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Section 498A IPC being increasingly used to settle personal scores with husband, relatives
Kahkashan Kausar Vs State of Bihar
Criminal Appeal No. 195 of 2022
About/from the judgment:
Relatives of the husband cannot be forced to undergo trial for the offence of cruelty under Section 498A of the Indian Penal Code based on omnibus allegations of dowry harassment by the wife, the Supreme Court observed.
The Supreme Court in varied instances have held that a criminal trial leading to an eventual acquittal also inflicts severe scars upon the and such an exercise must therefore be discouraged.
"General and omnibus allegations cannot manifest in a situation where the relatives of the complainant’s husband are forced to undergo trial. It has been highlighted by this court in varied instances, that a criminal trial leading to an eventual acquittal also inflicts severe scars upon the and such an exercise must therefore be discouraged," the Court said.
Pertinently, the Court also expressed its concern over the tendency to employ Section 498A to settle personal scores against the husband and his relatives.
The Bench said that in recent times, matrimonial litigation in the country has increased significantly and there is a greater disaffection and friction surrounding the institution of marriage, now, more than ever.
"This has resulted in an increased tendency to employ provisions such as 498A IPC as instruments to settle personal scores against the husband and his relatives," the judgment said.
The top court was dealing with an appeal against a Patna High Court judgment which had refused to quash a first information report (FIR) against the in-laws under Sections 341 (wrongful restraint), 323 (voluntarily causing hurt), 379 (theft), 354 (assault or criminal force to woman with intent to outrage her modesty) 498A (husband or relative of husband of a woman subjecting her to cruelty) of IPC.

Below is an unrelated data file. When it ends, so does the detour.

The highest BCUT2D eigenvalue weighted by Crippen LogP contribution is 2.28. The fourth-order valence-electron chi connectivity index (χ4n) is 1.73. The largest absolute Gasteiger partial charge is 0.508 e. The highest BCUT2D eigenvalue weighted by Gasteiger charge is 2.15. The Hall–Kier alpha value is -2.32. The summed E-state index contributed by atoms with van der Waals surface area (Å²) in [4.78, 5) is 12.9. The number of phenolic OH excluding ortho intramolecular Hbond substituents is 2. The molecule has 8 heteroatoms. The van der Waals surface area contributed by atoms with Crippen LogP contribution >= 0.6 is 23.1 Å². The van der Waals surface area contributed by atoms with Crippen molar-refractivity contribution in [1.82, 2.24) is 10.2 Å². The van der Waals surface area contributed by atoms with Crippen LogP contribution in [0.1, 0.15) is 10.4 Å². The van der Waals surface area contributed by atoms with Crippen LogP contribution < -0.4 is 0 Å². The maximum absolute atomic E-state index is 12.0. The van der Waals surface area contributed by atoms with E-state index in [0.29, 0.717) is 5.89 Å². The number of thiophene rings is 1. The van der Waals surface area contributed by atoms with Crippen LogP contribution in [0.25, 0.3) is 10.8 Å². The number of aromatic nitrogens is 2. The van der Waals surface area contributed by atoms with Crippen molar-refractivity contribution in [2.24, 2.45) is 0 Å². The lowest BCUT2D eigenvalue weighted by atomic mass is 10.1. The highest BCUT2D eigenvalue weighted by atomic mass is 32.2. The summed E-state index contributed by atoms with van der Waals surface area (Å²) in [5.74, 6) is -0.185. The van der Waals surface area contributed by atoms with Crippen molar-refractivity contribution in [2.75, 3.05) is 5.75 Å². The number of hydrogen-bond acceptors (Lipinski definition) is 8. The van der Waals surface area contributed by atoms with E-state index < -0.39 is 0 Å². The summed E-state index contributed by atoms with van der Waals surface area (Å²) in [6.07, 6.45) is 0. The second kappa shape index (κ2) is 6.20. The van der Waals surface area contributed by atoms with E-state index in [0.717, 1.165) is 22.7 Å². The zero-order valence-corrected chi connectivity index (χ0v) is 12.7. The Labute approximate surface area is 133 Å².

The wife had alleged that she was being mentally tortured and that her in laws were threatening her for terminating the pregnancy.
However, the top court noted that they were all general allegations.
"The complainant alleged that ‘all accused harassed her mentally and threatened her of terminating her pregnancy’. Furthermore, no specific and distinct allegations have been made against either of the Appellants herein, i.e., none of the Appellants have been attributed any specific role in furtherance of the general allegations made against them," the Court noted.
The Court also stated that it has previously on numerous occasions, expressed concern over the misuse of section 498A IPC and the increased tendency of implicating relatives of the husband in matrimonial disputes, without analysing the long term ramifications of a trial on the complainant as well as the accused.
"False implication by way of general omnibus allegations made in the course of matrimonial dispute, if left unchecked would result in misuse of the process of law," the Bench underscored.
It also noted how the top court had on many occasions warned courts below from proceeding against the relatives and in-laws of the husband when no prima facie case is made out against them.
The Court, therefore quashed the FIR against the in-laws stating that allowing prosecution in the "absence of clear allegations against the appellants would simply result in an abuse of the process of law."
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